Too Much Virtual Play May Affect Real World Performance
In the 24/7 technological age, it is never difficult to find someone to play video games with, whether that person lives down the street or on the other side of the world. This ready availability of gaming opportunities is just one factor leading to addiction for many college students, leading to lack of sleep and compromised daytime performance.
But while students are ready to admit an addiction, new research revealed this week suggests that many do not perceive it to be responsible for weary days spent trying to stay awake. The research, undertaken at the University of Arkansas in Little Rock, found that nearly an eighth of a sample group of 137 students admitted an addiction to gaming, while only close to 11 per cent felt that gaming affected their sleep.
Amanda Woolems, the leader of the research team, said that those who confessed to an addiction had a higher score on the Epworth Sleepiness Scale but only a third of these felt there was a correlation between their gaming addiction and any sleep interference with which they were suffering.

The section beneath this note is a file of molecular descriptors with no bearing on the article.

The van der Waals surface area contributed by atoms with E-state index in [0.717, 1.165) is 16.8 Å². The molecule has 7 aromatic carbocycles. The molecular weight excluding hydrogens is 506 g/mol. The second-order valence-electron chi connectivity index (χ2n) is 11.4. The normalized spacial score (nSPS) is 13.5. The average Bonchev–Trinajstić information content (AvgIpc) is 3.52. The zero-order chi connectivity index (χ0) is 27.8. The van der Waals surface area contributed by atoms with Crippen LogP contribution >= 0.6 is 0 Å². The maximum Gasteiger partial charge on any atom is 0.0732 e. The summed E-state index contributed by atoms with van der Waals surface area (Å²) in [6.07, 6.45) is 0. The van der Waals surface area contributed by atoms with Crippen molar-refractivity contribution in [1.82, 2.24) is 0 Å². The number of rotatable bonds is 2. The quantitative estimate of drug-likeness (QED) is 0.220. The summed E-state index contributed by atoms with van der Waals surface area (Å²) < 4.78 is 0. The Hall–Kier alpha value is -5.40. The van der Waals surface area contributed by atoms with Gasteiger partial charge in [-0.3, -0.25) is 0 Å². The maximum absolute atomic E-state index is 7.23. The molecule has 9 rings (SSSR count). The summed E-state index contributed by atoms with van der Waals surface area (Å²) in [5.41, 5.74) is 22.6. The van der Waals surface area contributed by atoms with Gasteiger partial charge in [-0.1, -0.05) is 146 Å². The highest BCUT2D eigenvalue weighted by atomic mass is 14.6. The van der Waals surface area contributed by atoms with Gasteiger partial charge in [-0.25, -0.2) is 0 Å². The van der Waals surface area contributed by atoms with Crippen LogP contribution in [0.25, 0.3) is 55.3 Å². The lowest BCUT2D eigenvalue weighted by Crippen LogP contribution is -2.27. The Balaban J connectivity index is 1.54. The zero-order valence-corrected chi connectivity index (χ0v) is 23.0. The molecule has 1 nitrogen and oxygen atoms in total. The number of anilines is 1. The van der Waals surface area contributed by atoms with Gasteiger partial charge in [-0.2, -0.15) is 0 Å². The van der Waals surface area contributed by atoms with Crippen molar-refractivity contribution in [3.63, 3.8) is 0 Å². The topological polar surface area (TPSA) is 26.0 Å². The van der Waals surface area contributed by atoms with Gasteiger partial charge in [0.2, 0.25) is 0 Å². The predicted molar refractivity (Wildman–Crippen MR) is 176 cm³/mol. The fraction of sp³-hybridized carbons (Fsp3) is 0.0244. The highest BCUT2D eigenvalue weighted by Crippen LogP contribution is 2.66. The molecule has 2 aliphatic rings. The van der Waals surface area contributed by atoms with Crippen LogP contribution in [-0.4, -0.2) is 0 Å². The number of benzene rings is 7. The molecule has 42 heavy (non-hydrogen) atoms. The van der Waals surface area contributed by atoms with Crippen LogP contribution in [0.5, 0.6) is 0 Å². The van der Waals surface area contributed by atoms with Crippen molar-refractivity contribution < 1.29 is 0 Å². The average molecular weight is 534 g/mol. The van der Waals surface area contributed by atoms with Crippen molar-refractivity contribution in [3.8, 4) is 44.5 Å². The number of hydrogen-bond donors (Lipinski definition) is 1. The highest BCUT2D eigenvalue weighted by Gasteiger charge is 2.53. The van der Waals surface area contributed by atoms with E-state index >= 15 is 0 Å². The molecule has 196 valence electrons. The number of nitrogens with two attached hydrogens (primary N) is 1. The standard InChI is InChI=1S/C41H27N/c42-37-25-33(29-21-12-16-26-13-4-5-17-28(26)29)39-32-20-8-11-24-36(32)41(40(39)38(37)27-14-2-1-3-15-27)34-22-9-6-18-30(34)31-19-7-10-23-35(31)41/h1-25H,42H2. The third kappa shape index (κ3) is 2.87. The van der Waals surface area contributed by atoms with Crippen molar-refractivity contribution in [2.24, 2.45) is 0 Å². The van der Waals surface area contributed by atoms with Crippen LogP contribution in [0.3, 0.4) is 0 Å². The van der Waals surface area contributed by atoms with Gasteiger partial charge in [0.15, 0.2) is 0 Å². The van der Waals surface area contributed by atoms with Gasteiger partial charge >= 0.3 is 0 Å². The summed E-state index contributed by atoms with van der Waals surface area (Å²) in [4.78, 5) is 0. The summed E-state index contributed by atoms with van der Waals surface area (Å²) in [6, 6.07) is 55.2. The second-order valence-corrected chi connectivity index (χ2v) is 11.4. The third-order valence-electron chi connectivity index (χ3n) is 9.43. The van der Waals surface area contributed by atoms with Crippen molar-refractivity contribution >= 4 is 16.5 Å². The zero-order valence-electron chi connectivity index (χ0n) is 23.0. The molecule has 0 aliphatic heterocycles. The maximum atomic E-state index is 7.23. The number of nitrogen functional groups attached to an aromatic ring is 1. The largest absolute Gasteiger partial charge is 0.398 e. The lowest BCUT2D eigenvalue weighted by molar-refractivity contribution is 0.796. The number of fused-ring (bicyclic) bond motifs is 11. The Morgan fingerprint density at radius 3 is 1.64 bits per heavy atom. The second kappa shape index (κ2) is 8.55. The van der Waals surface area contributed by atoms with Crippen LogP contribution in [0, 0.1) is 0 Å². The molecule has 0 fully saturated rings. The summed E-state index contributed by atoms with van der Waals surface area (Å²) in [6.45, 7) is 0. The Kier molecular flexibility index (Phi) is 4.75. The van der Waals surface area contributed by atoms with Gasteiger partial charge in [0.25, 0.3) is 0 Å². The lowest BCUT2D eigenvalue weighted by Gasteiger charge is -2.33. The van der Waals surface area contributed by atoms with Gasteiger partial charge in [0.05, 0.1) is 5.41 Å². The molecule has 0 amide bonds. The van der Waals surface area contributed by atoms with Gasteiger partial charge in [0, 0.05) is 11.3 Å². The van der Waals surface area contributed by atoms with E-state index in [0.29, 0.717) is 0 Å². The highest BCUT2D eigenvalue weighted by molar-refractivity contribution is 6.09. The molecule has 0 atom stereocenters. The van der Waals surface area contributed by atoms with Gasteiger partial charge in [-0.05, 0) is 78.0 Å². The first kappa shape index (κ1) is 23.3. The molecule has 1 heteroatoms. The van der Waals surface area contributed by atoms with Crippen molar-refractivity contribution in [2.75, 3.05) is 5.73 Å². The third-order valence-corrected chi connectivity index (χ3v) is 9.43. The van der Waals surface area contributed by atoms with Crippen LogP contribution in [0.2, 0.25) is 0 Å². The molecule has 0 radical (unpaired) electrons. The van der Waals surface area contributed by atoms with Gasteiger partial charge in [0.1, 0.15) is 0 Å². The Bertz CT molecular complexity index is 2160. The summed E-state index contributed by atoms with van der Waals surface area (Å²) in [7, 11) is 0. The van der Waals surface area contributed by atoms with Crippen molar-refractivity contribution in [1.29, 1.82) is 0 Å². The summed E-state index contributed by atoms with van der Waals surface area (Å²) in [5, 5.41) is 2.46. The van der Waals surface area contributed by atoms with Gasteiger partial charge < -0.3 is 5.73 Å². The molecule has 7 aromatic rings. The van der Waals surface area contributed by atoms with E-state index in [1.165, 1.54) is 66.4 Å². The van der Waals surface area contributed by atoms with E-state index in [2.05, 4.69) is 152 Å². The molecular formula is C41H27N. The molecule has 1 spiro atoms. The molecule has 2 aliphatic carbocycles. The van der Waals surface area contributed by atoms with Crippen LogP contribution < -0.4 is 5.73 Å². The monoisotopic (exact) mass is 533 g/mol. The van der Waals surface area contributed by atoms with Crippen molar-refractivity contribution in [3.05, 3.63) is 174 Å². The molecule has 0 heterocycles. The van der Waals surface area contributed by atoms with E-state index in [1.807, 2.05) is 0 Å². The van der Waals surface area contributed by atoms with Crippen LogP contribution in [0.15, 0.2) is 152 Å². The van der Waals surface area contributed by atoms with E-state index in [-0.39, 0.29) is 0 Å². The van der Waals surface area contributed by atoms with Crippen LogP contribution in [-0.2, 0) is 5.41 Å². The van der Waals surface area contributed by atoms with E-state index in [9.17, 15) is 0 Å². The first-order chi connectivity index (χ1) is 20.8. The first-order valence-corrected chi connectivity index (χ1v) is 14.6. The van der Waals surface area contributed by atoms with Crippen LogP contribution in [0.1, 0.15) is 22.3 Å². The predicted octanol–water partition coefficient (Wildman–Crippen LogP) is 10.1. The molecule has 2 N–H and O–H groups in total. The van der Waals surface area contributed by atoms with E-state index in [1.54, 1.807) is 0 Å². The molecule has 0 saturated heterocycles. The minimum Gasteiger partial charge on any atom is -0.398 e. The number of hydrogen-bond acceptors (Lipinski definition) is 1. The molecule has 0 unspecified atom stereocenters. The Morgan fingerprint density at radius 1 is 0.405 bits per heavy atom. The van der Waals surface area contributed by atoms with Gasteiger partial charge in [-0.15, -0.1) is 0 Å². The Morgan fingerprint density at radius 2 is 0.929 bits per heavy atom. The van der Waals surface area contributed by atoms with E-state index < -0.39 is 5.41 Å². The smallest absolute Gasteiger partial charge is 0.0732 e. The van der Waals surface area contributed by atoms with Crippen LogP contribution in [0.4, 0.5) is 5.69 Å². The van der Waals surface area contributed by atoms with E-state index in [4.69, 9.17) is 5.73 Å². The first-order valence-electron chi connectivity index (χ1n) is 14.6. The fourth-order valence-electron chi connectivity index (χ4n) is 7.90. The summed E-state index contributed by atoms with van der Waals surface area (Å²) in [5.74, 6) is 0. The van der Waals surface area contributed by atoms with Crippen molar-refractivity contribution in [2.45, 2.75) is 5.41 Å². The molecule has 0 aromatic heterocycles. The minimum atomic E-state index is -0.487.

The statistics showed that college students who enjoy playing video games in excess of seven hours every week, and feel their hobby is actually an addiction, have almost two hours less sleep per night in comparison with students who do not play, or only game occasionally. Inevitably, such addict gamers find it difficult to stay awake during the day, thus failing to function to the best of their abilities.
Sleep expert Dr Alexandre Rocha Abreu, an Assistant Professor in the Division of Pulmonary, Critical Care and Sleep Medicine at the University of Miami Miller School of Medicine in Florida, was unsurprised at the statistics revealed by the Kansas study.
He went on to suggest that it is more than the excitement of gaming that prevents regular players from sleeping well; the environment in which they spend much of their time is also conducive to sleep loss. Frequently, gamers spend their playing time in rooms with a great deal of indirect light emanating from the TV and computer screen, and the latter in particular provides a simulation of sunlight, thus delaying the sleep phase in the gamer regardless of the time.
The resulting lack of sleep can lead to a certain amount of debilitation in the daytime function of regular games. “These people may have some cognitive impairment,” Abreu said.
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